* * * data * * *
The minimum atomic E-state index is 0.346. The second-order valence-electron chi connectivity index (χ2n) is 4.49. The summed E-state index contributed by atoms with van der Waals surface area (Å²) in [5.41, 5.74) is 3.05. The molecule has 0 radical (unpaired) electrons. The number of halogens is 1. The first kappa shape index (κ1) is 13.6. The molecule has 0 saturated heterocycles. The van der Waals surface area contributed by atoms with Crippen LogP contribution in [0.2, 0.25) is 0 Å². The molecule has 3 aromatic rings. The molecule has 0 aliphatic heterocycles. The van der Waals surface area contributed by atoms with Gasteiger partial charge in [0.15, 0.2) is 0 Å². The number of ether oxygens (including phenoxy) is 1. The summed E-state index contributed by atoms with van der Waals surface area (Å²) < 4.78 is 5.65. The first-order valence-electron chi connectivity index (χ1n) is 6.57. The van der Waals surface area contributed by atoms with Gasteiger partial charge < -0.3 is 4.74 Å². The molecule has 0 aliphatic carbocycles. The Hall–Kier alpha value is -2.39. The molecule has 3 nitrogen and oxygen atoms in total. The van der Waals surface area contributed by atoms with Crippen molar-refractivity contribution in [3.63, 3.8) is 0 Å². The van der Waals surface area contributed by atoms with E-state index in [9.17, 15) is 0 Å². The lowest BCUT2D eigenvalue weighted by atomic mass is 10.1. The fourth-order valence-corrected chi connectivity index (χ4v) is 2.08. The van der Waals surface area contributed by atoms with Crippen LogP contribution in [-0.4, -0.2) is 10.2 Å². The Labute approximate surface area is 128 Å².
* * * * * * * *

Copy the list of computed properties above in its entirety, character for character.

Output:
The minimum atomic E-state index is 0.346. The second-order valence-electron chi connectivity index (χ2n) is 4.49. The summed E-state index contributed by atoms with van der Waals surface area (Å²) in [5.41, 5.74) is 3.05. The molecule has 0 radical (unpaired) electrons. The number of halogens is 1. The first kappa shape index (κ1) is 13.6. The molecule has 0 saturated heterocycles. The van der Waals surface area contributed by atoms with Crippen LogP contribution in [0.2, 0.25) is 0 Å². The molecule has 3 aromatic rings. The molecule has 0 aliphatic heterocycles. The van der Waals surface area contributed by atoms with Gasteiger partial charge in [0.15, 0.2) is 0 Å². The number of ether oxygens (including phenoxy) is 1. The summed E-state index contributed by atoms with van der Waals surface area (Å²) < 4.78 is 5.65. The first-order valence-electron chi connectivity index (χ1n) is 6.57. The van der Waals surface area contributed by atoms with Gasteiger partial charge < -0.3 is 4.74 Å². The molecule has 0 aliphatic carbocycles. The Hall–Kier alpha value is -2.39. The molecule has 3 nitrogen and oxygen atoms in total. The van der Waals surface area contributed by atoms with Crippen molar-refractivity contribution in [3.63, 3.8) is 0 Å². The van der Waals surface area contributed by atoms with E-state index in [9.17, 15) is 0 Å². The lowest BCUT2D eigenvalue weighted by atomic mass is 10.1. The fourth-order valence-corrected chi connectivity index (χ4v) is 2.08. The van der Waals surface area contributed by atoms with Crippen LogP contribution in [-0.4, -0.2) is 10.2 Å². The Labute approximate surface area is 128 Å².